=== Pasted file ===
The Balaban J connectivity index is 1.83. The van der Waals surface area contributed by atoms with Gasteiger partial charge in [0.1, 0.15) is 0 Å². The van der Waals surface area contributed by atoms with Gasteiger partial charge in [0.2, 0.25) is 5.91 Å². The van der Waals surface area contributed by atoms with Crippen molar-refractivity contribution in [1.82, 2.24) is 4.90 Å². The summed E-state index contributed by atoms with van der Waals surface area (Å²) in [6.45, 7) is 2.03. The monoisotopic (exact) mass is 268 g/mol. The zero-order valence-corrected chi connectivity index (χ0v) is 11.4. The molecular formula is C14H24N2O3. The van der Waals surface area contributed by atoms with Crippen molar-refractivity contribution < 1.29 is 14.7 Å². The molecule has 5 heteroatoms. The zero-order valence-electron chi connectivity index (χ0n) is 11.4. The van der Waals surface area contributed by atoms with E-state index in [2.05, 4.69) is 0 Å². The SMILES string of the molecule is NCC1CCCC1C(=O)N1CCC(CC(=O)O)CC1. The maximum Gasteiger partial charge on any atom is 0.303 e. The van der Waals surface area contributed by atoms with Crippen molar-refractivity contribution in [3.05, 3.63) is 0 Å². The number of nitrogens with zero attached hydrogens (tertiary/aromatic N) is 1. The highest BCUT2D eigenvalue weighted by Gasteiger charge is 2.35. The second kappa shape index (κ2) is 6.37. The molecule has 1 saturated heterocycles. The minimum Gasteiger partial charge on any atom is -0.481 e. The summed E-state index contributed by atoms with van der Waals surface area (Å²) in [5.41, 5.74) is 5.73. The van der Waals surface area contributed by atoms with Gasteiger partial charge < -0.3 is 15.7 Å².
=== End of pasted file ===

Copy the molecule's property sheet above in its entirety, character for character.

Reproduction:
The Balaban J connectivity index is 1.83. The van der Waals surface area contributed by atoms with Gasteiger partial charge in [0.1, 0.15) is 0 Å². The van der Waals surface area contributed by atoms with Gasteiger partial charge in [0.2, 0.25) is 5.91 Å². The van der Waals surface area contributed by atoms with Crippen molar-refractivity contribution in [1.82, 2.24) is 4.90 Å². The summed E-state index contributed by atoms with van der Waals surface area (Å²) in [6.45, 7) is 2.03. The monoisotopic (exact) mass is 268 g/mol. The zero-order valence-corrected chi connectivity index (χ0v) is 11.4. The molecular formula is C14H24N2O3. The van der Waals surface area contributed by atoms with Crippen molar-refractivity contribution < 1.29 is 14.7 Å². The molecule has 5 heteroatoms. The zero-order valence-electron chi connectivity index (χ0n) is 11.4. The van der Waals surface area contributed by atoms with E-state index in [2.05, 4.69) is 0 Å². The SMILES string of the molecule is NCC1CCCC1C(=O)N1CCC(CC(=O)O)CC1. The maximum Gasteiger partial charge on any atom is 0.303 e. The van der Waals surface area contributed by atoms with Crippen molar-refractivity contribution in [3.05, 3.63) is 0 Å². The number of nitrogens with zero attached hydrogens (tertiary/aromatic N) is 1. The highest BCUT2D eigenvalue weighted by Gasteiger charge is 2.35. The second kappa shape index (κ2) is 6.37. The molecule has 1 saturated heterocycles. The minimum Gasteiger partial charge on any atom is -0.481 e. The summed E-state index contributed by atoms with van der Waals surface area (Å²) in [5.41, 5.74) is 5.73. The van der Waals surface area contributed by atoms with Gasteiger partial charge < -0.3 is 15.7 Å².